"'I Should Be' was what made Def Jam look at Dru Hill again, made them get behind them and put them back together," says Lurenda, who contends that the single sold the label on the platinum-selling group again after a long break between albums. As of press time, the song is at No. 7 on the Radio and Records R&B chart and No. 8 on the Billboard R&B chart.
"It took us one night to write that song," boasts Justin Featherstone, who says the group averages writing and recording four or five songs a week. "We started writing at 1 in the morning and we started recording it by 2 a.m. For some reason, the faster we write a song, the hotter it is going to be, because we are just feeling it."
While Everidae still lacks a record contract and a video in heavy rotation on BET, the Featherstones and the rest of Roundtable are biding their time, thanks in part to good career advice from a source close to home.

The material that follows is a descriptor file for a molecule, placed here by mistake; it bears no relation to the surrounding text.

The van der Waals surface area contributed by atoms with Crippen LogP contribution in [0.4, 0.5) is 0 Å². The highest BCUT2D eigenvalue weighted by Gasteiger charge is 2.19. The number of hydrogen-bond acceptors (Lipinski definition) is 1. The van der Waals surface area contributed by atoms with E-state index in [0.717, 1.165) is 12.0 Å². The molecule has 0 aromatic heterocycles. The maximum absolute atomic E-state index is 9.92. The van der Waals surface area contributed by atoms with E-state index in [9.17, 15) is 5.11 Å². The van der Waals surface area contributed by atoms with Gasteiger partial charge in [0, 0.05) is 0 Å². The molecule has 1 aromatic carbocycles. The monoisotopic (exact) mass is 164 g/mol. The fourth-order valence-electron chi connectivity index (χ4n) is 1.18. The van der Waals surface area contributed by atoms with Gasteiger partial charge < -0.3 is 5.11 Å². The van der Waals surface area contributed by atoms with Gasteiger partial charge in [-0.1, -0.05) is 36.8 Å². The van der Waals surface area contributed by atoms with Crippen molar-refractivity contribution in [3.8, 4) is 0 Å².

"In the music industry the real money comes from writing the songs," Lurenda says, echoing the music-business lessons he teaches at the school. "A lot of these kids jump and sign these contracts and they get ripped off. People come down from New York to these talent shows, and they think people in Baltimore are country and ignorant and they rob them. A lot of these groups in Baltimore are getting robbed."
The day before Everidae's appearance on 92 Q, the curtain hanging in a front window at the Featherstones' modest house on Levindale Avenue bears a silhouette of a young lady. She is nodding rhythmically and shaking her head from side to side to faintly heard music.